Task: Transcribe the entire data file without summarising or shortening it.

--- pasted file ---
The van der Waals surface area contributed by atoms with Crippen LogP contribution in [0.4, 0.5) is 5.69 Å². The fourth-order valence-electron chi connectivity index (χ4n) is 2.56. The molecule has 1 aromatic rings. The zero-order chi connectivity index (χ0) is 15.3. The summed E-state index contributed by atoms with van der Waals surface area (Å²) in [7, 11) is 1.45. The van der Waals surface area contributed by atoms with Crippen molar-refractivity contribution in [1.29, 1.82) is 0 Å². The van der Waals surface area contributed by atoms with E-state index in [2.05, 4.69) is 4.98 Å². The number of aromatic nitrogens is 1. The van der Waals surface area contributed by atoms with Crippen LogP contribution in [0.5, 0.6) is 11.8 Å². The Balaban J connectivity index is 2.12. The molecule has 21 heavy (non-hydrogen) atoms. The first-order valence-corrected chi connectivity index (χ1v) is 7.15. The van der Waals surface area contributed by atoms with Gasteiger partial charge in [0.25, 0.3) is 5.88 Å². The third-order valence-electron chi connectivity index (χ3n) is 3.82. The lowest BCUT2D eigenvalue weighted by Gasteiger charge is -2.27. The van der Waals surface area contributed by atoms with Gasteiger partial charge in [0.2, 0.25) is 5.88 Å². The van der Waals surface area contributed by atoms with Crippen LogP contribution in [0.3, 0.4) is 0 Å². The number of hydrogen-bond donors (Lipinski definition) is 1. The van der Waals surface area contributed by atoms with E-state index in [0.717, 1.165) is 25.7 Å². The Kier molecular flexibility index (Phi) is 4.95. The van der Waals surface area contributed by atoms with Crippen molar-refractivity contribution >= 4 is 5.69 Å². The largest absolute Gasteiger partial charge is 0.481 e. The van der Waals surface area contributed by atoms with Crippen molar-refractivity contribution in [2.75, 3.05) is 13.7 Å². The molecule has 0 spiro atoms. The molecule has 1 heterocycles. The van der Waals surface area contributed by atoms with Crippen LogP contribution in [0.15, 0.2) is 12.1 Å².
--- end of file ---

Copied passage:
The van der Waals surface area contributed by atoms with Crippen LogP contribution in [0.4, 0.5) is 5.69 Å². The fourth-order valence-electron chi connectivity index (χ4n) is 2.56. The molecule has 1 aromatic rings. The zero-order chi connectivity index (χ0) is 15.3. The summed E-state index contributed by atoms with van der Waals surface area (Å²) in [7, 11) is 1.45. The van der Waals surface area contributed by atoms with Crippen molar-refractivity contribution in [1.29, 1.82) is 0 Å². The van der Waals surface area contributed by atoms with E-state index in [2.05, 4.69) is 4.98 Å². The number of aromatic nitrogens is 1. The van der Waals surface area contributed by atoms with Crippen LogP contribution in [0.5, 0.6) is 11.8 Å². The Balaban J connectivity index is 2.12. The molecule has 21 heavy (non-hydrogen) atoms. The first-order valence-corrected chi connectivity index (χ1v) is 7.15. The van der Waals surface area contributed by atoms with Gasteiger partial charge in [0.25, 0.3) is 5.88 Å². The third-order valence-electron chi connectivity index (χ3n) is 3.82. The lowest BCUT2D eigenvalue weighted by Gasteiger charge is -2.27. The van der Waals surface area contributed by atoms with Gasteiger partial charge in [0.2, 0.25) is 5.88 Å². The van der Waals surface area contributed by atoms with Crippen LogP contribution in [0.3, 0.4) is 0 Å². The number of hydrogen-bond donors (Lipinski definition) is 1. The van der Waals surface area contributed by atoms with E-state index in [0.717, 1.165) is 25.7 Å². The Kier molecular flexibility index (Phi) is 4.95. The van der Waals surface area contributed by atoms with Crippen molar-refractivity contribution >= 4 is 5.69 Å². The largest absolute Gasteiger partial charge is 0.481 e. The van der Waals surface area contributed by atoms with Crippen molar-refractivity contribution in [2.75, 3.05) is 13.7 Å². The molecule has 0 spiro atoms. The molecule has 1 heterocycles. The van der Waals surface area contributed by atoms with Crippen LogP contribution in [0.15, 0.2) is 12.1 Å².